Press Resources

Media Contact: Lauren Goshinski, School of Art Marketing Manager,


docDOWNLOAD: Exhibited Works List CMU 2016 MFA Thesis Exhibition

docDOWNLOAD: Catalog Booklet CMU 2016 MFA Thesis Exhibition


The Tartan: "MFA Thesis Exhibit at Miller Gallery dazzles Self-Driving Car confidently covers ideas ranging from immigrant displacement to french fries," - Kabir Mantha, Pillbox, March 28, 2016

The Tartan: "MFA student Nima Dehghani exhibits thesis in Miller Gallery “Decompensation” respresents his interest in intersection of technology, media, and theatre ," - Kabir Mantha, Pillbox, April 4, 2016



Now on View

Dan Allende, exhibition installation photo, 2016. Including Love Letter to Wendy 1, 2 + 3, French Fry Mask, Bru Bru Diet 1 + 2, Flying Fries, and Beer Belly Masks
Dan Allende, What If God Was A Wavelength?, collage, 2015
Zhiwan Cheung, The Impossibility Of Home, 2016
Zhiwan Cheung, still from thesis project, 2016
Nima Dehghani, Decompensation, 2016, 5-channel 360° video. Duration 25 min.
Nima Dehghani, Big Fish Eyes, 2015, VR video installation, The Frame Gallery, Pittsburgh
Ada-Scarlett Hopper, Movement | Flow: :Bound | Free, 2016, digital photographs
Ada-Scarlett Hopper, Equilibrium Fractions of the Self Wife, 2014
Jesse Kauppila, Guide to All Fun and Games Exhibition, 2016
Jesse Kauppila, Checker Brick House, 2015.
Tucker Marder, Shark Shapes, 2016
Tucker Marder, detail of shark bite on thesis work in progress.
Daniel Pillis, Virtual Newell/Simon Simulation, 2016. Photo by Daniel Pillis.
Daniel Pillis, Herbert Simon & Allen Newell, courtesy University Archives, Carnegie Mellon

Click on images to download a high res version. Credit all images as listed.


Self-Driving Car

CMU 2016 MFA Thesis Exhibition
Co-organized by CMU School of Art

March 19 – April 10, 2016

Artists: Dan Allende, Zhiwan Cheung, Nima Dehghani, Ada-Scarlett Hopper, Jesse Kauppila, Tucker Marder, and Daniel Pillis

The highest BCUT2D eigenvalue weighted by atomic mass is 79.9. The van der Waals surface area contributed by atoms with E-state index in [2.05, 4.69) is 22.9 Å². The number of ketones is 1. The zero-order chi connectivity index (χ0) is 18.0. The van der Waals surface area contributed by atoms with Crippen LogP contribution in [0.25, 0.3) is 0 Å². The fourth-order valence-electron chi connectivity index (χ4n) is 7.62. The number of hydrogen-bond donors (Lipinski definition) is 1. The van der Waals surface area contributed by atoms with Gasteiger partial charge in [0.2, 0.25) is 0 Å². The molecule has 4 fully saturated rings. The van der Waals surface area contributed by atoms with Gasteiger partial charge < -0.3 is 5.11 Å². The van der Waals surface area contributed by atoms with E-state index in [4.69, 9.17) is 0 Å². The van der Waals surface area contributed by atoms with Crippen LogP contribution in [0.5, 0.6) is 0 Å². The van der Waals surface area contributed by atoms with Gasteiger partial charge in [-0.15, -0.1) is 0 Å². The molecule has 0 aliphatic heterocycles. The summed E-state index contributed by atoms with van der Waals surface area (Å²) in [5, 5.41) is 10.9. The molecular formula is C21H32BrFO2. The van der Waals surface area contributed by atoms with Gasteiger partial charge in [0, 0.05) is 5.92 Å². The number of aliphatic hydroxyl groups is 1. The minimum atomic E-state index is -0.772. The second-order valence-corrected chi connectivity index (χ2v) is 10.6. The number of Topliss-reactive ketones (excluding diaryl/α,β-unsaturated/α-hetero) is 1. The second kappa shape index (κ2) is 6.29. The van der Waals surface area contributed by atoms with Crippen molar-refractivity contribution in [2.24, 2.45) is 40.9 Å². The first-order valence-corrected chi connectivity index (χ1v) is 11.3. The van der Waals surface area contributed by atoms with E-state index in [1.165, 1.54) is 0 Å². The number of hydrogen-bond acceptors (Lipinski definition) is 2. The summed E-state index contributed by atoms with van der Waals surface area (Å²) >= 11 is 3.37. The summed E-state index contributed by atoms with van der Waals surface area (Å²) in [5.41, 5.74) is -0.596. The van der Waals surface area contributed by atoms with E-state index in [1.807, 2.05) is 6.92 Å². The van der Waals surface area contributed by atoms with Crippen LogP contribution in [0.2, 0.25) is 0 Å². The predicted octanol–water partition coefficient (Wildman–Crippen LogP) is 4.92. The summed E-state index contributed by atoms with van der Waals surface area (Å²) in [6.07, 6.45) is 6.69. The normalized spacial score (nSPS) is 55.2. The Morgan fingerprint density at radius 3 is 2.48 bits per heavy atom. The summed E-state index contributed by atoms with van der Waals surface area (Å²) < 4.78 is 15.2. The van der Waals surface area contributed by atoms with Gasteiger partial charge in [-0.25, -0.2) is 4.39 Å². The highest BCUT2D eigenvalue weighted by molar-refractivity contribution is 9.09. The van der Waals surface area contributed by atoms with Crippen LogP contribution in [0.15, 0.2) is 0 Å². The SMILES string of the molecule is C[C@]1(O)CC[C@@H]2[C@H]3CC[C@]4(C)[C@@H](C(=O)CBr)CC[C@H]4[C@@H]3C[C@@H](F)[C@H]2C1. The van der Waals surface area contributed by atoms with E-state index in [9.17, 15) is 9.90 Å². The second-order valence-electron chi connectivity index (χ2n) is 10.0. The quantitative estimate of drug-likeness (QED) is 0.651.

March 18, Fri. 6-8pm: Reception + Performances

March 24, Thurs. 6-9:30pm: Critique with Brian Boucher,
Senior Writer, Artnet (Nima Dehghani, Ada-Scarlett Hopper, Zhiwan Cheung, Daniel Pillis)

March 31, Thurs. 6-9:30pm: Critique with Eric Shiner,
Executive Director, The Andy Warhol Museum (Dan Allende, Tucker Marder, Jesse Kauppila)

March 24, 31 + April 7, Thurs. noon: Mask Making
and Belly Dancing Workshop
with Dan Allende
Come to the gallery to learn how to turn your body into a mask through plaster casting followed by a belly dancing workshop. Duration 1.5 hrs. Please bring clothes that are able to get dirty.

March 21 - April 8, Mon. - Fri. 12-6pm: Virtual Newell/Simon Simulation Contact Daniel Pillis for private appointments in his office, Doherty Hall Room C317.

DAILY Tues-Sun, 4-6pm: DECOMPENSATION by Nima Dehghani. Or schedule appointment by emailing

About the Exhibition

"Travellers’ Tales

The unpredictability of the MFA program at CMU is one of its strengths and joys. It is a three year journey of exploration led by student curiosity, experiment and adventure.

In this final year MFA exhibition, we will experience: a belly aching performance full of gut wrenching bathos; a heartfelt search for identity within and beyond ethnicity; concern with exile, diaspora, displacement and virtuality; the body in extremis, biologically, physically and philosophically; intellectual gamesmanship, exploring the relationship between technology and craft; surprising collisions between human culture and animal behavior; and the interface between personal and technological histories, emotional and artificial intelligence.

All of this with depth and intensity, approached variously with humor and candor, passion and politics, deliberation and determination. This group of young artists have been test driving ideas on a tough course. Students bring ideas, hopes, enthusiasms, expectations and practices which are challenged, examined and developed through intense discussion and debate with faculty and peers.